My momma always told me the best sermon is a great example, thus she and daddy (for better, or worse sometimes) taught us daily by their example.  My sister and I know we “chose our parents well” because in the midst of everyday life, there were the daily lessons by example.

As I watch moms today in the grocery store or at the park, it occurs to me how moms must be as wise as Solomon, as smart as Socrates, as unconditionally loving as Mother Teresa, and as disciplined as Coach John Wooden.  My mom demonstrated daily who she was and lived by the legacy she created with sass, grit, humor, and a dash of humbleness.  She shaped our character, expected integrity, and encouraged us to dream big for the future.  We learned to control our attitude and effort because those are really the only two things in our constant control.  And just like her classroom, mom set the bar extremely high but provided a cushion when we stumbled along the way.  Our mom was our first and most important teacher, advocate, and disciplinarian; she set the rules and we followed them (mostly).

While mom’s physical voice is now silent, the echos of her lessons ring strong inside my soul.  I’m grateful and thankful for the example of my mom.  At times I was so busy growing up and then raising two little women of my own, I often forgot she was growing older too, but mom was always smart enough to hold on, and then brave enough to let go on her journey…  I’m abundantly grateful and thankful for the example of my mom (and dad) who raised me well so I could one day be a mom to the two grown miracles who shower my world in JOY!  Happy Mother’s Day to all you moms!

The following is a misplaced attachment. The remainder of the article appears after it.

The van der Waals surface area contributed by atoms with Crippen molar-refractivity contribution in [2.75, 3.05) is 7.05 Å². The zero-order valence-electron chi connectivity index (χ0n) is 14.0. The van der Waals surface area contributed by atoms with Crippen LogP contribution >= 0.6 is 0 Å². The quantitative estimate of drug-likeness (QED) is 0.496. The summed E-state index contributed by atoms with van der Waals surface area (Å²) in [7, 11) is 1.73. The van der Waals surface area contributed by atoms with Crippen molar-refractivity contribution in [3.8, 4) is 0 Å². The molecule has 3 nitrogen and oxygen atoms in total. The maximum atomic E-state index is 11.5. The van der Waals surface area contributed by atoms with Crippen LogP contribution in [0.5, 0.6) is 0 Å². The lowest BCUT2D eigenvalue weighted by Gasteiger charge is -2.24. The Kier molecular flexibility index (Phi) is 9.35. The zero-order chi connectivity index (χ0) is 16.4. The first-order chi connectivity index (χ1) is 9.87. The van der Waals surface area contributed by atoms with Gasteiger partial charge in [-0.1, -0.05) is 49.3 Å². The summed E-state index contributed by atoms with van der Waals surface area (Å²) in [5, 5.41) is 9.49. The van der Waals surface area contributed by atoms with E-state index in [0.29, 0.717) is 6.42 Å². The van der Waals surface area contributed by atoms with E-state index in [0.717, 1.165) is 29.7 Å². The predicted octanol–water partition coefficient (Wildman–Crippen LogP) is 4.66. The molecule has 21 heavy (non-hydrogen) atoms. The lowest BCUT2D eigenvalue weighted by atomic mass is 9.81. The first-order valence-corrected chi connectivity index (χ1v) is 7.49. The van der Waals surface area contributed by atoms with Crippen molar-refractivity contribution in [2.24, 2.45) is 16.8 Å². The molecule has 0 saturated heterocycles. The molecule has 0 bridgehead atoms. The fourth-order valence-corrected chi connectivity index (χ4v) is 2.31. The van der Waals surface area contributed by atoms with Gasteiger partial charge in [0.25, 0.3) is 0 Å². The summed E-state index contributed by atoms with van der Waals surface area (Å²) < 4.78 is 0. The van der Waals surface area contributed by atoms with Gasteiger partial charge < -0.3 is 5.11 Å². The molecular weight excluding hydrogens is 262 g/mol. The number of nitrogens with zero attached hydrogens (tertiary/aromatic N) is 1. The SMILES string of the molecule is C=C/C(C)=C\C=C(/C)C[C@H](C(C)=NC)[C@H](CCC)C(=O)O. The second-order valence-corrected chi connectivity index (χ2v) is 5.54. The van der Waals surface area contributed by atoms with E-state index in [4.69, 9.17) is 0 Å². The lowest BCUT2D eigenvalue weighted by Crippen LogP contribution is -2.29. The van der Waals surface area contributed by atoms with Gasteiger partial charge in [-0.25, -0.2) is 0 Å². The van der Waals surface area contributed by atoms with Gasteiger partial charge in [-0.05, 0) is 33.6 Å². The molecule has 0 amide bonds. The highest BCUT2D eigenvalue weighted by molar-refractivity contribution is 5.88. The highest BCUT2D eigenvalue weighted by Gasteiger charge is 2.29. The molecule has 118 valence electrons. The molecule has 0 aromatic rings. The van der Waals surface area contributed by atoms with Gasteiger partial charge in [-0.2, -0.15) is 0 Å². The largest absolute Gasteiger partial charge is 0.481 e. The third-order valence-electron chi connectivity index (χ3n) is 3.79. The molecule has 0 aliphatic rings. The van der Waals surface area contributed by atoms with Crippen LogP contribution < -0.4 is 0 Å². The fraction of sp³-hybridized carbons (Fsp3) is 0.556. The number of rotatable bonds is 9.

2 thoughts on “Mommas…

  1. Yes! Coach Wooden was proactive and sacrificed practice time to help his players actively learn how to prevent possible injury and permanent damage (kinda a mom-thing to do, huh?!). I’ll ponder a Diamond Shamrock post for you… b

  2. Thanks for these absolutely perfect thoughts. I might add that John Wooden took two hours out of the first practice of each year to teach the UCLA Bruin basketball players how to put their socks on correctly and tape them securely. This practice protected against blisters and kept the players on the court for six consecutive national championships. It is the little things we say to our children that make the difference. It may be in the home, in school, in the supermarket, or even in the Diamond Shamrock (that is a different blog post for you). God Bless You for your endless contribution to our lives. Happy Mother’s Day to all.

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